Gordon Sondland, the U.S. ambassador to the European Union, and a longtime Republican, testified during the House’s impeachment hearings on November 20 and surprised some with his opening statement. Sondland asked and answered the million-dollar question himself, “Was there a ‘quid pro quo?’” said Sondland, “The answer is yes.”
As written in his prepared remarks, Sondland, 62, said before the House investigators, “Everyone was in the loop. It was no secret.” Sondland was talking of the quid pro quo he says was discussed between President Donald Trump and Ukrainian President Volodymyr Zelensky during their July 25 phone call.
On Twitter, Sondland’s name immediately started trending in tandem with an infamous political name, John Dean. Media outlets, reporters and users online, who were utterly surprised by Sondland’s testimony, who is a GOP donor and close Trump ally, referred to him as “the new John Dean,” and the “Ukrainian-gate John Dean.” New York Times columnist Charles M. Blow tweeted, “Sondland is either the John Dean of the #ImpeachmentHearing or the Tekashi 69. Depends on your age and ideology.”
Sondland Is Being Called ‘The New John Dean’ Is A Reference to the Watergate Scandal
It is widely believed that President Richard Nixon might have gotten away with Watergate if it weren’t for John Dean. In June 1973, Dean, who was counsel for Nixon when he was President, was later disbarred, and had to serve time in prison, testified before Congress that Nixon knew about the Watergate cover-up. And in his biggest reveal, Dean said that he suspected there was taped evidence, and he was right.
“There are few times in American history where the entire country is focused on one television event,” says James D. Robenalt, a lawyer and author who lectures with Dean about Watergate, told The History Channel. “One of them was the Kennedy assassination, one of them was the moon landing, one of them was 9/11, and the other one is John Dean’s testimony. It was that important and that significant.”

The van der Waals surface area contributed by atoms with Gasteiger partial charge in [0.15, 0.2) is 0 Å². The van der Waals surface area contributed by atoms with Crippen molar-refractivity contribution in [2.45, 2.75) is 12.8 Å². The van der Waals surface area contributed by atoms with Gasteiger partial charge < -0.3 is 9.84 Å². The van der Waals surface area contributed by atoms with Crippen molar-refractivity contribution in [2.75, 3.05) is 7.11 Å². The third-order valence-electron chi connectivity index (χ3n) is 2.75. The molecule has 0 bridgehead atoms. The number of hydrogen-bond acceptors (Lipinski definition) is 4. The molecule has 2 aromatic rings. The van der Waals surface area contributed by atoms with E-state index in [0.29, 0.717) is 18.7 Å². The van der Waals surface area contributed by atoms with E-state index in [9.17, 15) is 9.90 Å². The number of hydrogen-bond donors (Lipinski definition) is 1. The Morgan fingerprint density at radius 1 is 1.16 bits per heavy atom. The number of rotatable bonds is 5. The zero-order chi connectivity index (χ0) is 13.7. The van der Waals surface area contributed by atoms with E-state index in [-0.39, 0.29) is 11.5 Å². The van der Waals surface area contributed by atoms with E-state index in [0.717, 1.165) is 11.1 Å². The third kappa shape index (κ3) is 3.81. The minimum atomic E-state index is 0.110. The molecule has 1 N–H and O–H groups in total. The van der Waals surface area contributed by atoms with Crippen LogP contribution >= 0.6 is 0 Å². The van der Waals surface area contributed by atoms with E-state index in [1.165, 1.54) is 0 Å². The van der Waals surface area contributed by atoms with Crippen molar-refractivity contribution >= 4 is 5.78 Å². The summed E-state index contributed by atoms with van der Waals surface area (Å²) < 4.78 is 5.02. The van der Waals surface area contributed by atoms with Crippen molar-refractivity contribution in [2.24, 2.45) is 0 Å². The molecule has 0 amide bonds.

Concerning the Trump impeachment hearings Dean told CNN in mid-November, “What struck me today in listening to these two witnesses is they already have more than they had against Richard Nixon to impeach him. Just on all accounts because the evidence is there.”
Both Sondland & Dean Were Initially Accused of Trying to Cover Up Their Wrongdoings
Dean, at first, shredded incriminating files that implicated Nixon. But on March 21, 1973, he told Nixon there was “a cancer” on the presidency, and that he would take them all down they didn’t stop it. Because Nixon showed no intention of coming clean, he took action himself.
Sondland’s opening statement on November 20 was in stark contrast to his initial closed-door testimony. He went ahead to implicate a number of senior Trump administration officials involved in getting Ukraine to launch an investigation into political rival Joe Biden and his son, Hunter Biden, including Vice President Mike Pence, Secretary of State Mike Pompeo and acting White House chief of staff Mick Mulvaney.
Sondland also discussed the reason why $400 million in military aid was withheld from Ukraine. He said, “In the absence of any credible explanation for the suspension of aid, I later came to believe that the resumption of security aid would not occur until there was a public statement from Ukraine committing to the investigations of the 2016 election and Burisma, as Mr. Giuliani had demanded.”
Initially, Sondland testified that he knew of no preconditions to the assistance, and that he couldn’t recall speaking to Trump on July 26. But on November 4, the ambassador sent the congressional committees an addendum, saying that statements from other witnesses had refreshed his recollection about certain conversations from early September, and he’d be revising his testimony.